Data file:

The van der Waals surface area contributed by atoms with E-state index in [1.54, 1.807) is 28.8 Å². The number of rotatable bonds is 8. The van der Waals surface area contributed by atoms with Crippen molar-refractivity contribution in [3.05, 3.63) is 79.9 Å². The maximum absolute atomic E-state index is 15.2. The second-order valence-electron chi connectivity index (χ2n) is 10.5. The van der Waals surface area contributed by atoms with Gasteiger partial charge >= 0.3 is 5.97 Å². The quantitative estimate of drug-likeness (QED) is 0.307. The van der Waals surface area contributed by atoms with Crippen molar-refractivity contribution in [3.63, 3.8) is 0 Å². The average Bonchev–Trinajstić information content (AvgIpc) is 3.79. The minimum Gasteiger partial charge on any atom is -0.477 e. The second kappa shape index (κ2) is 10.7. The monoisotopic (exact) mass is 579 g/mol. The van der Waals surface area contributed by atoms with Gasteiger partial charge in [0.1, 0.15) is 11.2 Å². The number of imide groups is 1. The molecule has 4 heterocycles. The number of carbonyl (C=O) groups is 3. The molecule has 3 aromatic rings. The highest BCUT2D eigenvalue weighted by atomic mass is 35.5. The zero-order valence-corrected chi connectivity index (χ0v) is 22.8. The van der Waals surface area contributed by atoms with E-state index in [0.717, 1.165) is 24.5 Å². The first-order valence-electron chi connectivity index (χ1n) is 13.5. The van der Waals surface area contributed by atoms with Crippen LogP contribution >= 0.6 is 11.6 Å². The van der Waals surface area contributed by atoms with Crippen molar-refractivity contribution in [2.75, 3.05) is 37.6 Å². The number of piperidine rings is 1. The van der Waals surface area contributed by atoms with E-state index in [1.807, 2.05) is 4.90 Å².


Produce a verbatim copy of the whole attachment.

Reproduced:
The van der Waals surface area contributed by atoms with E-state index in [1.54, 1.807) is 28.8 Å². The number of rotatable bonds is 8. The van der Waals surface area contributed by atoms with Crippen molar-refractivity contribution in [3.05, 3.63) is 79.9 Å². The maximum absolute atomic E-state index is 15.2. The second-order valence-electron chi connectivity index (χ2n) is 10.5. The van der Waals surface area contributed by atoms with Gasteiger partial charge >= 0.3 is 5.97 Å². The quantitative estimate of drug-likeness (QED) is 0.307. The van der Waals surface area contributed by atoms with Crippen molar-refractivity contribution in [3.63, 3.8) is 0 Å². The average Bonchev–Trinajstić information content (AvgIpc) is 3.79. The minimum Gasteiger partial charge on any atom is -0.477 e. The second kappa shape index (κ2) is 10.7. The monoisotopic (exact) mass is 579 g/mol. The van der Waals surface area contributed by atoms with Gasteiger partial charge in [0.1, 0.15) is 11.2 Å². The number of imide groups is 1. The molecule has 4 heterocycles. The number of carbonyl (C=O) groups is 3. The molecule has 3 aromatic rings. The highest BCUT2D eigenvalue weighted by atomic mass is 35.5. The zero-order valence-corrected chi connectivity index (χ0v) is 22.8. The van der Waals surface area contributed by atoms with E-state index in [0.717, 1.165) is 24.5 Å². The first-order valence-electron chi connectivity index (χ1n) is 13.5. The van der Waals surface area contributed by atoms with Crippen LogP contribution >= 0.6 is 11.6 Å². The van der Waals surface area contributed by atoms with Crippen molar-refractivity contribution in [2.75, 3.05) is 37.6 Å². The number of piperidine rings is 1. The van der Waals surface area contributed by atoms with E-state index in [1.807, 2.05) is 4.90 Å².